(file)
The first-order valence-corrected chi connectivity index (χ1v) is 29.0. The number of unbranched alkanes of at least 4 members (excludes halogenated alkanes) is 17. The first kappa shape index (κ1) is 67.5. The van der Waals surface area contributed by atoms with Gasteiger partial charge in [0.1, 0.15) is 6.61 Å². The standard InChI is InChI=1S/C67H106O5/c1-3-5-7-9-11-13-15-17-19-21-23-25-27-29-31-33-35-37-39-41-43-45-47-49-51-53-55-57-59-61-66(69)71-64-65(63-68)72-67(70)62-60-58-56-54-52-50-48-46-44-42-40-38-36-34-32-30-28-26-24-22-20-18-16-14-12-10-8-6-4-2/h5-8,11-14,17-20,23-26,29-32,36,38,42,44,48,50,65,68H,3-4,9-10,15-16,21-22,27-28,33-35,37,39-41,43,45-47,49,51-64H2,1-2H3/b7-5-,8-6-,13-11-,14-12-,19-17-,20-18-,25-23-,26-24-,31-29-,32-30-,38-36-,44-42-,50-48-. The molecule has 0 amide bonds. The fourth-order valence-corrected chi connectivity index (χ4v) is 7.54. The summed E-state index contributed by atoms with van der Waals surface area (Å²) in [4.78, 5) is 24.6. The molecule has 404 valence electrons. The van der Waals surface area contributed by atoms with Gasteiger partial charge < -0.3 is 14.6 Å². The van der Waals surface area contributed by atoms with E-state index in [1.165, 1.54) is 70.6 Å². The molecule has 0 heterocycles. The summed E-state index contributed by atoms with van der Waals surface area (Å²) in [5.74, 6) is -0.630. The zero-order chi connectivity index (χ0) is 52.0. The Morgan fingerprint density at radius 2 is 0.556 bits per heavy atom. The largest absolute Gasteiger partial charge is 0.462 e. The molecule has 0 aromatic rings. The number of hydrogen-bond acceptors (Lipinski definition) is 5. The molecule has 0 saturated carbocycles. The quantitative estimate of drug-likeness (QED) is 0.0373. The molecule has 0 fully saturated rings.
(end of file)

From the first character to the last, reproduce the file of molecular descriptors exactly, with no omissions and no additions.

The first-order valence-corrected chi connectivity index (χ1v) is 29.0. The number of unbranched alkanes of at least 4 members (excludes halogenated alkanes) is 17. The first kappa shape index (κ1) is 67.5. The van der Waals surface area contributed by atoms with Gasteiger partial charge in [0.1, 0.15) is 6.61 Å². The standard InChI is InChI=1S/C67H106O5/c1-3-5-7-9-11-13-15-17-19-21-23-25-27-29-31-33-35-37-39-41-43-45-47-49-51-53-55-57-59-61-66(69)71-64-65(63-68)72-67(70)62-60-58-56-54-52-50-48-46-44-42-40-38-36-34-32-30-28-26-24-22-20-18-16-14-12-10-8-6-4-2/h5-8,11-14,17-20,23-26,29-32,36,38,42,44,48,50,65,68H,3-4,9-10,15-16,21-22,27-28,33-35,37,39-41,43,45-47,49,51-64H2,1-2H3/b7-5-,8-6-,13-11-,14-12-,19-17-,20-18-,25-23-,26-24-,31-29-,32-30-,38-36-,44-42-,50-48-. The molecule has 0 amide bonds. The fourth-order valence-corrected chi connectivity index (χ4v) is 7.54. The summed E-state index contributed by atoms with van der Waals surface area (Å²) in [4.78, 5) is 24.6. The molecule has 404 valence electrons. The van der Waals surface area contributed by atoms with Gasteiger partial charge < -0.3 is 14.6 Å². The van der Waals surface area contributed by atoms with E-state index in [1.165, 1.54) is 70.6 Å². The molecule has 0 heterocycles. The summed E-state index contributed by atoms with van der Waals surface area (Å²) in [5.74, 6) is -0.630. The zero-order chi connectivity index (χ0) is 52.0. The Morgan fingerprint density at radius 2 is 0.556 bits per heavy atom. The largest absolute Gasteiger partial charge is 0.462 e. The molecule has 0 aromatic rings. The number of hydrogen-bond acceptors (Lipinski definition) is 5. The molecule has 0 saturated carbocycles. The quantitative estimate of drug-likeness (QED) is 0.0373. The molecule has 0 fully saturated rings.